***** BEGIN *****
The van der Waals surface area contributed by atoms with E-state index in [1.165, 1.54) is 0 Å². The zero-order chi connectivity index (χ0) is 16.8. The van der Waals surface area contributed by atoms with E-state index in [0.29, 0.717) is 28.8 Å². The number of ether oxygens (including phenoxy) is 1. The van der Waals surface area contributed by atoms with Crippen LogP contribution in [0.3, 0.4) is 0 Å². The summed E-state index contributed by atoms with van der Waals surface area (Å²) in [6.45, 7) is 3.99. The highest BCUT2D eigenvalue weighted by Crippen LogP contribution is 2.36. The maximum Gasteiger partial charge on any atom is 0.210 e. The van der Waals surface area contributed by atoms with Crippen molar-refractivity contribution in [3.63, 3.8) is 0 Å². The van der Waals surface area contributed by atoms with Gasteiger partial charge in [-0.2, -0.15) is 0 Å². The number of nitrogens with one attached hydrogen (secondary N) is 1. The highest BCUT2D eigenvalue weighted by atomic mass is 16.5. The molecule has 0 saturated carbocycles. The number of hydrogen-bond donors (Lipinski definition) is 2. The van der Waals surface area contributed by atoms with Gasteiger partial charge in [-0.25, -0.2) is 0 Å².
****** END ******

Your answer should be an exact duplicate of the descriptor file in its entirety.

The van der Waals surface area contributed by atoms with E-state index in [1.165, 1.54) is 0 Å². The zero-order chi connectivity index (χ0) is 16.8. The van der Waals surface area contributed by atoms with E-state index in [0.29, 0.717) is 28.8 Å². The number of ether oxygens (including phenoxy) is 1. The van der Waals surface area contributed by atoms with Crippen LogP contribution in [0.3, 0.4) is 0 Å². The summed E-state index contributed by atoms with van der Waals surface area (Å²) in [6.45, 7) is 3.99. The highest BCUT2D eigenvalue weighted by Crippen LogP contribution is 2.36. The maximum Gasteiger partial charge on any atom is 0.210 e. The van der Waals surface area contributed by atoms with Crippen molar-refractivity contribution in [3.63, 3.8) is 0 Å². The van der Waals surface area contributed by atoms with Gasteiger partial charge in [-0.2, -0.15) is 0 Å². The number of nitrogens with one attached hydrogen (secondary N) is 1. The highest BCUT2D eigenvalue weighted by atomic mass is 16.5. The molecule has 0 saturated carbocycles. The number of hydrogen-bond donors (Lipinski definition) is 2. The van der Waals surface area contributed by atoms with Gasteiger partial charge in [-0.25, -0.2) is 0 Å².